And, as Brinda says, feeding the creative soul.

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    • Sherry, I have a very special place in my heart for the mom/writers out there and the juggling act they go through to be able to write 🙂

      Then you already know Larry Brooks. If not look him up on Story Fix on my sidebar. Discovered him the other day. He brings home the connection and teaches how to learn the craft from the perspective of a screenwriter. Great stuff 🙂

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  3. Checking in here with flushed cheeks and YIKES!

    I have been a slacker in the reading arena of late. Why? Not because I don’t LIKE to read. I love to read. Always have. Always will.

    EXCUSE #1 (true, but still an excuse) — When I start a good book, it consumes me. I do nothing else until I reach “the end.”

    EXCUSE #2 (again, true) — A good read puts me in a bad place in terms of perception of my voice and my talent as a writer. Sherry witnessed this recently. I had to get up from the table (where we took turns reading a book aloud) and walk for a while. I had to regain confidence in MY voice, MY style, MY genre of choice.

    Both can be resolved with self-discipline and a ton of faith in myself. My writing buddies give me nudges along that path. Great post again, Florence.

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    • Gloria, have faith that the balance of the two disciplines will come in time. At first everyone is afraid they will lose their voice when reading books. The trick is to believe that once your voice is strong and you truly trust yourself, you can go back and enjoy others even more 🙂 Write on!!

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  4. Before I put down any words I see what’s happening in my head like a movie. And I absolutely love to watch movies on t.v. and have been hooked on movies for years. Perhaps that explains why I see the action in my head before I write the words….I don’t know.
    And when I started to write I completely quit reading too. Then I kept reading about how we HAVE to read a lot to be able to write better. So now I always have a book at hand.

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    • Isn’t it the truth, Patti? I used to think I was some kind of weird until I started meeting other writers who do the same thing. It might be a reoccuring theme with all of us at the beginning. Then as I said to Gloria, our voice becomes stronger enough, and we can trust ourselves to “read to write.” 🙂

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  5. christicorbett

    I got a Kindle for Christmas and it has changed the way I view books. While I’ll always be a lover of “real” books, paper ones you can hold and flip through and dog ear the pages, I’m also really enjoying my Kindle, and have read more this past month than I did for the last few months combined.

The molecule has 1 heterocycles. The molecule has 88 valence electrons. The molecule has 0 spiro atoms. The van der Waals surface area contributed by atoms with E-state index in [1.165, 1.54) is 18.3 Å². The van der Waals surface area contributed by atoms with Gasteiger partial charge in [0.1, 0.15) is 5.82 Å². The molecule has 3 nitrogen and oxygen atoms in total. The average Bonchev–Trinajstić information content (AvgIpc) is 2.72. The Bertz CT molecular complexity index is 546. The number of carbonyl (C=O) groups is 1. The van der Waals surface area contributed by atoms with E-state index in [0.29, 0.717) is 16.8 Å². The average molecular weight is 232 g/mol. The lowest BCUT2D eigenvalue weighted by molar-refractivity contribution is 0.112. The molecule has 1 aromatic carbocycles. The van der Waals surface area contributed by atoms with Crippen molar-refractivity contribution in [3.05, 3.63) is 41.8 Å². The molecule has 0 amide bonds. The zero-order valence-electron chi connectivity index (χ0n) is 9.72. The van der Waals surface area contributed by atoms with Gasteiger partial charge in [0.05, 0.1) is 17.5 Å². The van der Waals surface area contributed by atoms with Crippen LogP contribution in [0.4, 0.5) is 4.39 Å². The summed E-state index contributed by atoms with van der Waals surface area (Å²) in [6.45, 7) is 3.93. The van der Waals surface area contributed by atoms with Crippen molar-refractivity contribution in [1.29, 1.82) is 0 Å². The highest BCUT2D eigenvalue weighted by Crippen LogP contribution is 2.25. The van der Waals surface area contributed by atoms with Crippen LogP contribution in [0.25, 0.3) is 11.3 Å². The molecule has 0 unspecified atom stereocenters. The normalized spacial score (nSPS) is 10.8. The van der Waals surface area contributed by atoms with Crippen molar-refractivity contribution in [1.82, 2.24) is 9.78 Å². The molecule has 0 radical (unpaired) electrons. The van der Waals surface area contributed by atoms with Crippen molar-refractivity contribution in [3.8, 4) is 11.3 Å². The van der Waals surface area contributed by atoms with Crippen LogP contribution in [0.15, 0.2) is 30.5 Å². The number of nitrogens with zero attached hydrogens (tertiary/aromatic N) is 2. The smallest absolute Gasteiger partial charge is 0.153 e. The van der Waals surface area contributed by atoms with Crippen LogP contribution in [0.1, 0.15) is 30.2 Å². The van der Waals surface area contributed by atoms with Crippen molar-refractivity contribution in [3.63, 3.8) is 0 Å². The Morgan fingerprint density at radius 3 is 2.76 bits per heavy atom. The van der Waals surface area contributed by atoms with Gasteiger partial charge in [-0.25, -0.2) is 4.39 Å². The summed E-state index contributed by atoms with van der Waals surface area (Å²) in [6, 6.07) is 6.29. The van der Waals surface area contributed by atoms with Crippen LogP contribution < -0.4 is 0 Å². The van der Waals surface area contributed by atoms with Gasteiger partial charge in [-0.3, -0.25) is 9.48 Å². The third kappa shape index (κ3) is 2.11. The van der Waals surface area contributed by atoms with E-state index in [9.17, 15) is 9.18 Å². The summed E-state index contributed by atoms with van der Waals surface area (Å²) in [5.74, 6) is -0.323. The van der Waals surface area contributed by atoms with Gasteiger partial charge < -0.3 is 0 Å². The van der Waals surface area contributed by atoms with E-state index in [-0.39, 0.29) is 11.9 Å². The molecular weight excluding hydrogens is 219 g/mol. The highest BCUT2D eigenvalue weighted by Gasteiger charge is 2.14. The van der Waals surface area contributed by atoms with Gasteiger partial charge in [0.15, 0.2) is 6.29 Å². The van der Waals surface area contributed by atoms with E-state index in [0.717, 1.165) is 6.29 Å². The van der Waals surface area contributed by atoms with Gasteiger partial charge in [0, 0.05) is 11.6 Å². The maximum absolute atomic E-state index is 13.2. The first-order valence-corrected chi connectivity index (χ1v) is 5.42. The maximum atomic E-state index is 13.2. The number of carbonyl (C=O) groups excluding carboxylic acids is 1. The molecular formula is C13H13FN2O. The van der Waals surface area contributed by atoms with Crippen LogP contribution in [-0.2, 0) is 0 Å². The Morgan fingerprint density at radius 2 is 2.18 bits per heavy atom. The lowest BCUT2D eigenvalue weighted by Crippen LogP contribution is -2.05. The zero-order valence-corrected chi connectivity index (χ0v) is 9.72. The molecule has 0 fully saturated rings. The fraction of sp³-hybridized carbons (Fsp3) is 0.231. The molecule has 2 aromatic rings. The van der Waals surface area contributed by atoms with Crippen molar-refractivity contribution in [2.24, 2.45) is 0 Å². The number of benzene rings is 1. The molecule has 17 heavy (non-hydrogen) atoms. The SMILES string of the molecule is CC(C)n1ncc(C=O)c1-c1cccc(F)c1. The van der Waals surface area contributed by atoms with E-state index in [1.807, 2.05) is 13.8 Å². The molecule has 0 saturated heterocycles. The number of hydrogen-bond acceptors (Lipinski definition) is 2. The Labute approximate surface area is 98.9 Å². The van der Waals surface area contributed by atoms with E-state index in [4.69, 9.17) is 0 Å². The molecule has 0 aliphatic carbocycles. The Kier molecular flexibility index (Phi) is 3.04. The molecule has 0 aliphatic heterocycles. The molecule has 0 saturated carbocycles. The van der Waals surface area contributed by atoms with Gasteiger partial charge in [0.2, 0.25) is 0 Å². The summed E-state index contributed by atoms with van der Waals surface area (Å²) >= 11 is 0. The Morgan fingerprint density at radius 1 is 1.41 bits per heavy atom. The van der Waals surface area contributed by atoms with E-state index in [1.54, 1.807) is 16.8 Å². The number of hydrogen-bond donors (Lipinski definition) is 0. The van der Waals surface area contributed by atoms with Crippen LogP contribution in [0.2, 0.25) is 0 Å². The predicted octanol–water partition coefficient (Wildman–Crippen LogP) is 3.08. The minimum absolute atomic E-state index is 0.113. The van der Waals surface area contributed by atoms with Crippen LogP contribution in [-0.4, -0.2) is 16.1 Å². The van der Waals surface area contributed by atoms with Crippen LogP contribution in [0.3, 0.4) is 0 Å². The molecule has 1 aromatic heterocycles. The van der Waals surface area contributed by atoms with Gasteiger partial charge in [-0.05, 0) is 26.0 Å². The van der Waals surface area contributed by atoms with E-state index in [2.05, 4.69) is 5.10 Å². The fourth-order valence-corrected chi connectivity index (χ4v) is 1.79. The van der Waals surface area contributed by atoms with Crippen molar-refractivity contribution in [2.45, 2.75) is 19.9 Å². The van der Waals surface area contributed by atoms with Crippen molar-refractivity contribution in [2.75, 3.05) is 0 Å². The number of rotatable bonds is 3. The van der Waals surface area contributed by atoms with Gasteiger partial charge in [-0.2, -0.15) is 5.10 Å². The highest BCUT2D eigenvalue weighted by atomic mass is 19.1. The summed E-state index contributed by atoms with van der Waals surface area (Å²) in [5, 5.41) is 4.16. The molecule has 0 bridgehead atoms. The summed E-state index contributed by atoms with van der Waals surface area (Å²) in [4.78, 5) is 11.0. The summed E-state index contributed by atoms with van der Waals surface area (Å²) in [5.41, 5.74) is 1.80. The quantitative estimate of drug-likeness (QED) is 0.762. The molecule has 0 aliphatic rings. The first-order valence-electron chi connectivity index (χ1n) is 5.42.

Now my nightstand is covered with my TBR stack, and my Kindle has its own TBR stack inside 🙂

    Great post!

    Christi Corbett

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  6. DM

    I still read, even when I’m writing. I just love getting lost in a story, but I don’t read as much as I used to. Movies – it depends what they are. Music is a big part of my life still and I try to make time everyday for it. But as you so well said, time is what we make of it. Great post.

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    • Donna, it doesn’t surprise me that your first and always love is music. It is so intune with the true poet. 🙂

      Not writing as much as we used to, can become the mantra of many writers, at least at the beginnig. At the end of the day, we all find the right mix.

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  7. Meredith Conner

    Reading and movies both inspire me and always help my writing. I find myself thinking of different ways to express my characters in my books to show more emotion, more conflict and more depth.
    Great Post!

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  8. Like you, Florence, I stopped reading when I began writing. I was afraid I’d be influenced by others’ work. It took me time to realize that each writer has a unique voice and way of telling a story.

    When I came across the wise counsel from published authors and publishing professionals that said it’s important to read so we can know what’s out there and what it being purchased, I took it to heart and began reading again. Doing so enabled me to learn from other writers who were further along in their journeys than I am. I continue to read others’ books and learn from them to this day.

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    • I’ve heard so many writers tell me the same, Keli. Something about those first baby steps that make us fearful we will lose ourselves.